CPG And Alexa: Audio Packaging On The Voice Shelf
“Over 40 percent of smart speakers live in kitchens and while parents and families are early adopters of voice, cereal brands are sleeping on a major opportunity,” says Dexter Garcia, co-founder and CSO of Audio UX.
With smart speakers living in 20 percent of connected homes and vComm sales forecasted at $40b by 2022, the impending ubiquity of voice is putting the pressure on CPG brands to innovate. While some have tested the waters with Alexa Skills (e.g. Hellman’s, Tide, Oral B), many marketers still ask the question: How does a brand present itself to the consumer in voice-first world?
This question was posed frequently at this year’s Voice Summit 2018, leaving many scratching their heads. After years of developing visual identities and intricate physical packaging to attract consumers at retail, CPG brands must now ask: what is the “packaging” when the store is a smart speaker? And when marketers aren’t able to invest thousands in slotting fees and endcap placements, how do users discover a branded Alexa Skill? Discoverability starts with awareness, and while every CPG brand knows exactly what they look like, many will need to make users aware of what they sound like.
When Alexa is your store clerk, brands need to think about their audio packaging on the voice shelf.
Brand Your Audio
When looking to engage with voice, begin by answering the question, “What Does My Brand Sound Like?” Enter the world of audio branding. Draw audio parallels between your colors, tone and logo to create a holistic brand experience for users to navigate. Discovering your sound as a brand ultimately aligns your message to be more accurate and consistent, not just at the voice channel, but across podcasting, audio ads, social other forms of rich media. This concept may seem like Brand Marketing 101 from a visual standpoint, but when looking down the road at a world with hundreds of millions of smart speakers, it’s time to turn up the audio omnichannel strategy.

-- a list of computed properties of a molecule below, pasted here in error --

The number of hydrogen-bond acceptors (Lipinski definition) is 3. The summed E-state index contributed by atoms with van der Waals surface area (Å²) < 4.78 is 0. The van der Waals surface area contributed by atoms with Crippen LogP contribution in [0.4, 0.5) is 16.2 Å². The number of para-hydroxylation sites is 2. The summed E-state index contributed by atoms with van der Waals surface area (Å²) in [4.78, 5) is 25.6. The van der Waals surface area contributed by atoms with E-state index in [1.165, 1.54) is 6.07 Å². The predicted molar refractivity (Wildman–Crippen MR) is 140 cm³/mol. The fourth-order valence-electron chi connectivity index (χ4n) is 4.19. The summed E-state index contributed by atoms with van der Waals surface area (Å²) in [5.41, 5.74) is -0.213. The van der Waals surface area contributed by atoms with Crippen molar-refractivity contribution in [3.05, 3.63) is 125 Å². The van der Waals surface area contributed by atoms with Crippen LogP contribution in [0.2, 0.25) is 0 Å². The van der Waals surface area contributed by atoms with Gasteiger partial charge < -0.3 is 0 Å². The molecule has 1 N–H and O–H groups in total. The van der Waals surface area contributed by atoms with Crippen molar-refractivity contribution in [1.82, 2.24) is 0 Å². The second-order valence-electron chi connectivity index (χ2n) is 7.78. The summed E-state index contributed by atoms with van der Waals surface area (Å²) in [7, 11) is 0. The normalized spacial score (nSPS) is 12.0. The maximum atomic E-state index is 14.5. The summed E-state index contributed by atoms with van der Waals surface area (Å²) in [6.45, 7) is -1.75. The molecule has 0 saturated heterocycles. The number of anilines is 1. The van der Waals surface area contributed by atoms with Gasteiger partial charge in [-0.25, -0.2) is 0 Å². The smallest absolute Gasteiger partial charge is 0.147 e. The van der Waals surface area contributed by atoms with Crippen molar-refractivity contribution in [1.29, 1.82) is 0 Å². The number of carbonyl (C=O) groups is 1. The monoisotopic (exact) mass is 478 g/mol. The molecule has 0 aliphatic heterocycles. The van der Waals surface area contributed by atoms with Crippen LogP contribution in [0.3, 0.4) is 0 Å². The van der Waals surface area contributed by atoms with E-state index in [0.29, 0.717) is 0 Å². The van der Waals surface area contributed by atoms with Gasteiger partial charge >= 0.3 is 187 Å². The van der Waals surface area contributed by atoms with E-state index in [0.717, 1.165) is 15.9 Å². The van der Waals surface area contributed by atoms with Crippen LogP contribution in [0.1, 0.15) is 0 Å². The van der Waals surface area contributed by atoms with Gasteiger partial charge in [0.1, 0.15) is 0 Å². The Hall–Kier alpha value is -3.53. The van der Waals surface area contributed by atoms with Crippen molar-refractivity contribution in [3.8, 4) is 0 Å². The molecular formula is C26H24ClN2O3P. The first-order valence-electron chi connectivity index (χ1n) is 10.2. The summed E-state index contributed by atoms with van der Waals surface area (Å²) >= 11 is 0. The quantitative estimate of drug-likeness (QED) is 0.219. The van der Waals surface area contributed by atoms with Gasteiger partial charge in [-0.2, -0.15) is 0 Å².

Speak For Yourself
Having a unique and ownable sound is an essential goal of audio branding. Alexa is excitingly new and culturally relevant for now, but at what point will her voice be perceived as default? Might Alexa’s voice be considered more of a template in the development of future skills? Without a unique and ownable voice for your skill upon publishing, your content is immediately co-branded with Alexa. As most marketers know, co-branded experiences have their pros and cons and some are starting to speak for themselves.
CPG can definitely learn from Insurance in this field. Say “Alexa, open up Geico”. You’re greeted with the charmingly familiar cockney accent of the Geico Gecko, letting you know that this is, undoubtedly, a Geico experience. Other insurers should bend an ear, too. While it’s unclear if Flo is actually the voice of the Google Action for Progressive, Allstate certainly needs to get Dennis Haysbert in the studio right away to tell you all about those Good Hacks. Although Geico already has the upper hand by having one of the most recognizable voices in advertising, it exemplifies how powerful a branded voice can be, not just in the context of Skills, but as an omnichannel strategy overall.
Some CPG brands are already sitting on a voice goldmine. Over 40 percent of smart speakers live in kitchens and while parents and families are early adopters of voice, cereal brands are sleeping on a major opportunity. Tony the Tiger, Toucan Sam, Cap’N Crunch, Lucky the Leprechaun, Snap, Crackle and Pop are all waiting to chat with kids at the breakfast nook. Somebody should ship a few Echo Dot’s to Kellogg’s and General Mills.
However, voice branding is just one piece of the audio branding puzzle. To take another page out of the marketing playbook of insurance companies, Nationwide leverages their audio logo at the greeting of their Skill. For P&G brands already championing great audio logos (Old Spice, Gillette, Bounty), extending this existing brand equity into voice is the low-hanging audible fruit.